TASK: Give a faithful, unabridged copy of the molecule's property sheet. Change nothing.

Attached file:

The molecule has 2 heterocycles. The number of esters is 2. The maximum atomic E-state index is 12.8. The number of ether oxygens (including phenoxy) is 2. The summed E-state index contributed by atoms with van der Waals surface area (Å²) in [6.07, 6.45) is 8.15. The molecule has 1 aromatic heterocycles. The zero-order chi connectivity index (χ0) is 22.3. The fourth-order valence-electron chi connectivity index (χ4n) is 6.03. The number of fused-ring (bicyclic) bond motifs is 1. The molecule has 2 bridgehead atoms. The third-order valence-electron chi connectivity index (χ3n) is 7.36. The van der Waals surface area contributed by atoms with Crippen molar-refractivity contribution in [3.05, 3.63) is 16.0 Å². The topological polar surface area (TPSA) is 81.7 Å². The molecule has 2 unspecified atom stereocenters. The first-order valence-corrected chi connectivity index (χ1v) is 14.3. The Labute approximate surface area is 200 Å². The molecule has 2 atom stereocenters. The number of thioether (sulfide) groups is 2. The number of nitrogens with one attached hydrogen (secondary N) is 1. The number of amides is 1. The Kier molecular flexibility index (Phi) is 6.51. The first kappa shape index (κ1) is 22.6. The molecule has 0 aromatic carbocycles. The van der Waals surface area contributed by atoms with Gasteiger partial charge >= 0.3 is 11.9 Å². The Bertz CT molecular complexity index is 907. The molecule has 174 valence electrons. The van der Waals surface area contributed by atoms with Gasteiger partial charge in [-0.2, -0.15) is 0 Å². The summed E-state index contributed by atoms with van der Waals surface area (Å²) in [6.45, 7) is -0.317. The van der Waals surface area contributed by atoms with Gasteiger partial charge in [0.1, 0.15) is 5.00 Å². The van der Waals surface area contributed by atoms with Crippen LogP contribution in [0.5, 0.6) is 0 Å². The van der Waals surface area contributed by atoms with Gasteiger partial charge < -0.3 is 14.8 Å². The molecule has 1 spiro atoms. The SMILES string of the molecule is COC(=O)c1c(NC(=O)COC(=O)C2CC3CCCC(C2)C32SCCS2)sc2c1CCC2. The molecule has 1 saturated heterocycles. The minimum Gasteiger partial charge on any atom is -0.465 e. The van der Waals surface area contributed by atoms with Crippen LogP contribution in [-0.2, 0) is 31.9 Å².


The molecule has 2 heterocycles. The number of esters is 2. The maximum atomic E-state index is 12.8. The number of ether oxygens (including phenoxy) is 2. The summed E-state index contributed by atoms with van der Waals surface area (Å²) in [6.07, 6.45) is 8.15. The molecule has 1 aromatic heterocycles. The zero-order chi connectivity index (χ0) is 22.3. The fourth-order valence-electron chi connectivity index (χ4n) is 6.03. The number of fused-ring (bicyclic) bond motifs is 1. The molecule has 2 bridgehead atoms. The third-order valence-electron chi connectivity index (χ3n) is 7.36. The van der Waals surface area contributed by atoms with Crippen molar-refractivity contribution in [3.05, 3.63) is 16.0 Å². The topological polar surface area (TPSA) is 81.7 Å². The molecule has 2 unspecified atom stereocenters. The first-order valence-corrected chi connectivity index (χ1v) is 14.3. The Labute approximate surface area is 200 Å². The molecule has 2 atom stereocenters. The number of thioether (sulfide) groups is 2. The number of nitrogens with one attached hydrogen (secondary N) is 1. The number of amides is 1. The Kier molecular flexibility index (Phi) is 6.51. The first kappa shape index (κ1) is 22.6. The molecule has 0 aromatic carbocycles. The van der Waals surface area contributed by atoms with Gasteiger partial charge >= 0.3 is 11.9 Å². The Bertz CT molecular complexity index is 907. The molecule has 174 valence electrons. The van der Waals surface area contributed by atoms with Gasteiger partial charge in [-0.2, -0.15) is 0 Å². The summed E-state index contributed by atoms with van der Waals surface area (Å²) in [6.45, 7) is -0.317. The van der Waals surface area contributed by atoms with Gasteiger partial charge in [0.1, 0.15) is 5.00 Å². The van der Waals surface area contributed by atoms with Crippen LogP contribution in [0.5, 0.6) is 0 Å². The van der Waals surface area contributed by atoms with Gasteiger partial charge < -0.3 is 14.8 Å². The molecule has 1 spiro atoms. The SMILES string of the molecule is COC(=O)c1c(NC(=O)COC(=O)C2CC3CCCC(C2)C32SCCS2)sc2c1CCC2. The molecule has 1 saturated heterocycles. The minimum Gasteiger partial charge on any atom is -0.465 e. The van der Waals surface area contributed by atoms with Crippen LogP contribution in [-0.2, 0) is 31.9 Å².